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al advertising (866)742-
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ALLIED HEALTH career train-
ing-Attend college 100%
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SCHEV certified. Call
(800)481-9409 www.Centu-
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ARE YOU PREGNANT?
A young married couple
seeks to adopt. Financial
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5260. FL Bar No. 0150789.
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Free Mamrnmograms, Breast Cancer
Info www.ubcf.info FREE Towing, Fast,
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3010 ANNOUNCEMENTS
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from Home. *Medical, *Busi-
ness, *Paralegal, *Comput-
ers, *Criminal Justice. Job
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puter available. Financial Aid if
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PREGNANT? CONSIDER-
ING ADOPTION? A childless
energetic, spiritual, commit-
ted couple seeks to adopt.
Financially secure. Healthcare
professionals. Expenses paid.
Gil & Dave (888)580-ADOPT
(2367). FL Bar#0150789
3050 SINGLES
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people like you. Browse greet-
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Call now (888)744-4426.

3060 SCHOOLS
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Financial Aid if qualified.
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203-3179 www.CenturaOn-
line.com


4000


FINANCIAL

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Think and Grow Rich!
Investors Outstanding
and immediate returns in
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industry. Immediate lease out.
Tax benefits and high returns.
We need more equipment!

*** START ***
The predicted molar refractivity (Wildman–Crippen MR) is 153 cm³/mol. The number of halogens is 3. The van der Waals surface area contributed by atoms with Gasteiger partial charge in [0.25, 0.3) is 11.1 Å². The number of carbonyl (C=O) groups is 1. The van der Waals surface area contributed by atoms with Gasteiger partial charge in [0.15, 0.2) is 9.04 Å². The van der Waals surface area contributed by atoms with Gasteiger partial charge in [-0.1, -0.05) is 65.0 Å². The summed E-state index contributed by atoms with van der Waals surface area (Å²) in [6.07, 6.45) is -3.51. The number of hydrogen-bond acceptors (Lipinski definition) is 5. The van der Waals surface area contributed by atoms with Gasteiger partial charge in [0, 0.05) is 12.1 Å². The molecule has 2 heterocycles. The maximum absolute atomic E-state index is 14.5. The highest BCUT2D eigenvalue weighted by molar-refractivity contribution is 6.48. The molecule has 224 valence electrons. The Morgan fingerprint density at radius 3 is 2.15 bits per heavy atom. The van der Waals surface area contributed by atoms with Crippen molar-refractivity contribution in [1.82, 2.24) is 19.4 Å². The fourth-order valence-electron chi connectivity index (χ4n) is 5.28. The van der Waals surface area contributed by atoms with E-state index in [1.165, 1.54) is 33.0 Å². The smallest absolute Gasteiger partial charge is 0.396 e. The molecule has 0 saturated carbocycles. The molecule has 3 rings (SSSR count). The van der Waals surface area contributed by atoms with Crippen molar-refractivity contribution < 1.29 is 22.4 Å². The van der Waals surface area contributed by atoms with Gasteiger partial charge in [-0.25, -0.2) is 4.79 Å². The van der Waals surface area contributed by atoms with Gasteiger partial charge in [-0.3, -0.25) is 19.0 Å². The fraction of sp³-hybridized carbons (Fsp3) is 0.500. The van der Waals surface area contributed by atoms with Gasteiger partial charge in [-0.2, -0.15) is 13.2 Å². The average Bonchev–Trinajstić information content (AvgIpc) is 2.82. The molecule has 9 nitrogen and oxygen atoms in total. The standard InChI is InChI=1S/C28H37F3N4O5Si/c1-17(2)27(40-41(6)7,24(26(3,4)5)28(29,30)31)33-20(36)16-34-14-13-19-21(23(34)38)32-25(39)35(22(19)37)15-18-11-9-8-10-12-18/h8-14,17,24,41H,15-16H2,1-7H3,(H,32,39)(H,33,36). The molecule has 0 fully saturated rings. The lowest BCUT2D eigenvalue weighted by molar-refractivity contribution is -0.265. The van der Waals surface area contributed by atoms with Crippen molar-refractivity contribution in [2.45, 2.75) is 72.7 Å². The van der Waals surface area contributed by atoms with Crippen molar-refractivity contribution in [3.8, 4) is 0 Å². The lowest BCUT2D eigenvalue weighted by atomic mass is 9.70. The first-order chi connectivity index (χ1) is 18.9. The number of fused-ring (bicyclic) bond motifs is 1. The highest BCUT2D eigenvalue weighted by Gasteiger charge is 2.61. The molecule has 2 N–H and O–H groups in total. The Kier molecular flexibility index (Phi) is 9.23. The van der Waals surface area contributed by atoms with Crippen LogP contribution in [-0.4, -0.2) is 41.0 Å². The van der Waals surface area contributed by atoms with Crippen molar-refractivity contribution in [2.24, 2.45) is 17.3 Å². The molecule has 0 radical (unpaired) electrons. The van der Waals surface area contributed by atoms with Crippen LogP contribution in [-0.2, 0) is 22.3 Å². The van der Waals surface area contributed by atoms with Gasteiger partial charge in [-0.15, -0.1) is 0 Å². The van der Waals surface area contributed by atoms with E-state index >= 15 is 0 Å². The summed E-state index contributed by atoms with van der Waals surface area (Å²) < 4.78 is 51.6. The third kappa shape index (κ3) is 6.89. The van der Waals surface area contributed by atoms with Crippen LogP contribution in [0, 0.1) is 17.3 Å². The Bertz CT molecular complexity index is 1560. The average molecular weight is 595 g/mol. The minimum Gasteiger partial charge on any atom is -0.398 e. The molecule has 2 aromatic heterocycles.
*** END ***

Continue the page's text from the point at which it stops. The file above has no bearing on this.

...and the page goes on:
(800)491-9029
Investors Outstanding
and immediate returns in
equipment leasing for frac
industry. Immediate lease out.
Tax benefits and high returns.
We need more equipment!
(800)491-9029
4020 FINANCIAL/MISC.
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568-8321.
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ity payments. Call J.G. Went-
worth (866) 494-9115. Rated
A+ by the Better Business
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tions within 90 Days. No Pay-
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www.zerodebtguaranteed.co
m.
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4080 LOANS / MORTGAGES
Access Reverse Mortgage!
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mortgages funded. Award-
winning customer service.
BBB A rating. NMLS #4566.
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1 Classified Works!


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YOU'VE GOT IT.





Somebody else wants it!
Got something special you no longer use?
Sell it in the Classifieds.
It may just be the perfect item to fill somebody else's need.
THE LAKE WALES NEWS
Lake Wales' Hometown Newspaper Since 1926
Call 863-676-3467 Today!


CLASSIFIED


June 13, 2012


Page 6